Common thinking is that there are three parts to creating online learning: technical, human support and, of course, us students. Technical means the platform, its ease of access and intuitive use; human support means, in the case of The OU, the course chair, associate lecturer and us student (those who are familiar with the setup and the subject matter are encouraged to, and enable to help newcomers to the ways things are done, and to the subject when you get stuck).
Prof Gilly Salmon talks us through ‘the building blocks’ of an online course
Of note is a short, charming and engaging presentation made by former OU Business School Senior Lecturer, and now Prof Gilly Salmon at Swinburne University in New South Wales. Here, like a Blue Peter presenter, she uses a set of kid’s coloured building bricks to talk us through the components required to make an online course (OU style) that works.
How Gilly Salmon uses green, yellow, blue and red building blocks to show how to plan an online course.
Green = Technical
Yellow = The students or ‘learners’
Blue = Human support (i.e. in OU Land the ‘associate lecturer’)
Red = Assessment
As I am trying to develop a shorthand, language or ‘notation’ to be able to compare and create online course, I invested in my own set of building bricks. Once again I set up a length of MDF in the garden to play around with ways to communicate the nature and order in which these components appear.
The results have been enlightening.
It is extraordinary what happens when you start to get stuff out of your head, and especially valuable not to be confined by the parameters of a piece of software: it is so easy, and so necessary, when thinking things through to be able to play around with the pieces.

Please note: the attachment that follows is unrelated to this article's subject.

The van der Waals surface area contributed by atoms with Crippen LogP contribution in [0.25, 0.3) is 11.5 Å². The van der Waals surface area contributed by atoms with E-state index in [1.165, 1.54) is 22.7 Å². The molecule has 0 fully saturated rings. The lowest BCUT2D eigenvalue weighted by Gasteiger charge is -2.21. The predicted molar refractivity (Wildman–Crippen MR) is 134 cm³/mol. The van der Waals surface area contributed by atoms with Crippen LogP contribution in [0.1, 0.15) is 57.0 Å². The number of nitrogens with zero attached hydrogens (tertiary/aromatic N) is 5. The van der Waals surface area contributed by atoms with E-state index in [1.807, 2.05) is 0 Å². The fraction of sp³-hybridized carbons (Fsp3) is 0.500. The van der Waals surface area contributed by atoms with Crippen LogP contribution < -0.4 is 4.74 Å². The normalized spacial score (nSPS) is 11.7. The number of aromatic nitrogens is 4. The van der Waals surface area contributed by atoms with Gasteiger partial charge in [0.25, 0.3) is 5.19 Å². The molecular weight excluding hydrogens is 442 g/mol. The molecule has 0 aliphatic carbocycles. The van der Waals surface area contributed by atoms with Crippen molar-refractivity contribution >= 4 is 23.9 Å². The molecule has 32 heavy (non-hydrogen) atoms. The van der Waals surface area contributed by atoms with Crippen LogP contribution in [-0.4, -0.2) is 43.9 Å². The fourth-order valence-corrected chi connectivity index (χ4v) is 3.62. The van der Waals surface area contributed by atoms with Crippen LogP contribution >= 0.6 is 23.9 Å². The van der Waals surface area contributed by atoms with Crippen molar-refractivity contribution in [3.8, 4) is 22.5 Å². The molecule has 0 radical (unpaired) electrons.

Gilly Salmon’s ‘Five Stage Model’ revisited
Gilly Salmon’s ‘Five Stage Model’ for e-learning using the bricks she used in her seminal video
For simplicity’s sake, let’s say that this ‘Five Stage Model’ is for a five week module from the OU.
The bottom row of green bricks represents the Learning Management System (LMS) on which the learning appears. The technical side of things includes accessibility, web usability, reliability and good ‘design architecture’ i.e. it works well, is clear, intuitive, reliable and follows the most common user behaviours for anyone online in 2016.
The middle row of yellow bricks (and one red one) represents learner activities, from a gentle introduction to the platform to engaging in activities, which typically includes nothing more complex that watching a video, reading text and doing research or doing a multiple choice quiz. The red brick represents formal assessment: at The OU, this would be a Tutor Marked Assignment (TMA) or End of Module Assignment (EMA).
The top row of blue bricks represents the human interface between the students and the education institution, in this case The OU. Here, typically, we are talking about live and as live contact via various platforms, though it can include phonecalls, ‘online hangouts’ and even a residential component to the course. At The OU there is an assigned Tutor or Associate Lecture who ‘handles’ a group of 8-12 students. It is this practice that is impossible to scale when it comes to Massive Open Online Courses (MOOCs). You cannot employ 2,000 tutors to manage 16,000 to 24,000 students. Some MOOCs of many more participants than this!
It is this component too that is increasingly blended into, or comes out of the technical side of things, or from the students themselves. Firstly, increasingly detailed and easy to use Frequently Asked Questions (FAQs) answer typical enquiries that students have, increasingly the ease of use of a platform is such that little to no support from the ‘team’ or ‘Technical Help Desk’ is required. At the same time, students are formally enrolled to conduct ‘peer review’ and when several do this for each submitted assignment a grade is come to in this way. The degree of student interaction, and the benefits of collaborative knowledge construction through this, is far harder to get going and sustain without the proactive role of the tutor or a moderator. When ‘classes’ are smaller, MA and PhD students are sometimes given a role to act as a catalyst for engagement and to answer enquiries and deal with some problems.